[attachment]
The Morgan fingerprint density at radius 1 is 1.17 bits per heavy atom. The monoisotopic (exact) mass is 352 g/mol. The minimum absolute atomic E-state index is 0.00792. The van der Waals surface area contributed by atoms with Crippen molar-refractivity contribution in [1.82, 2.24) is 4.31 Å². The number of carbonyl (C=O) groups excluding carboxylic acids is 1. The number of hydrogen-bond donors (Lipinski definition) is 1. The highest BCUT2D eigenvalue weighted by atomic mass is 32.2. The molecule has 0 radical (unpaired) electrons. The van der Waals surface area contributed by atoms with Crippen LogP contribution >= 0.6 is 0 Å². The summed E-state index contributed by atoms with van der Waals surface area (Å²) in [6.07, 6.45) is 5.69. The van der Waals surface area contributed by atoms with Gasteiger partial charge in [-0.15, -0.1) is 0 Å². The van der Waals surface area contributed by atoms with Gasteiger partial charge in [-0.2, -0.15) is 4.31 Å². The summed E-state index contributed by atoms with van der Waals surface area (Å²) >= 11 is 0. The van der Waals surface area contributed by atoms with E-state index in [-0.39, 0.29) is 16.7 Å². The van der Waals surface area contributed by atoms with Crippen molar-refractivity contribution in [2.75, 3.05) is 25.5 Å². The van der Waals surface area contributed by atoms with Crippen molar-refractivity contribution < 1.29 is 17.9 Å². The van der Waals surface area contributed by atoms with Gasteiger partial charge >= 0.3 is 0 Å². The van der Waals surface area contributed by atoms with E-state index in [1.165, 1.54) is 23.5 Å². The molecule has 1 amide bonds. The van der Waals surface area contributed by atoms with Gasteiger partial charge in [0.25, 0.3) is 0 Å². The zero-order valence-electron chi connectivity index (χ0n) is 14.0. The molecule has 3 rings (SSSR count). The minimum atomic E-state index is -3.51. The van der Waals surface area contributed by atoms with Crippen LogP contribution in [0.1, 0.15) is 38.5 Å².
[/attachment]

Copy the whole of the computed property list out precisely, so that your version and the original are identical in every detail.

The Morgan fingerprint density at radius 1 is 1.17 bits per heavy atom. The monoisotopic (exact) mass is 352 g/mol. The minimum absolute atomic E-state index is 0.00792. The van der Waals surface area contributed by atoms with Crippen molar-refractivity contribution in [1.82, 2.24) is 4.31 Å². The number of carbonyl (C=O) groups excluding carboxylic acids is 1. The number of hydrogen-bond donors (Lipinski definition) is 1. The highest BCUT2D eigenvalue weighted by atomic mass is 32.2. The molecule has 0 radical (unpaired) electrons. The van der Waals surface area contributed by atoms with Crippen LogP contribution >= 0.6 is 0 Å². The summed E-state index contributed by atoms with van der Waals surface area (Å²) in [6.07, 6.45) is 5.69. The van der Waals surface area contributed by atoms with Gasteiger partial charge in [-0.15, -0.1) is 0 Å². The van der Waals surface area contributed by atoms with Gasteiger partial charge in [-0.2, -0.15) is 4.31 Å². The summed E-state index contributed by atoms with van der Waals surface area (Å²) >= 11 is 0. The van der Waals surface area contributed by atoms with E-state index in [-0.39, 0.29) is 16.7 Å². The van der Waals surface area contributed by atoms with Crippen molar-refractivity contribution in [2.75, 3.05) is 25.5 Å². The van der Waals surface area contributed by atoms with Crippen molar-refractivity contribution < 1.29 is 17.9 Å². The van der Waals surface area contributed by atoms with Gasteiger partial charge >= 0.3 is 0 Å². The van der Waals surface area contributed by atoms with E-state index in [1.165, 1.54) is 23.5 Å². The molecule has 1 amide bonds. The van der Waals surface area contributed by atoms with Gasteiger partial charge in [0.25, 0.3) is 0 Å². The zero-order valence-electron chi connectivity index (χ0n) is 14.0. The molecule has 3 rings (SSSR count). The minimum atomic E-state index is -3.51. The van der Waals surface area contributed by atoms with Crippen LogP contribution in [0.1, 0.15) is 38.5 Å².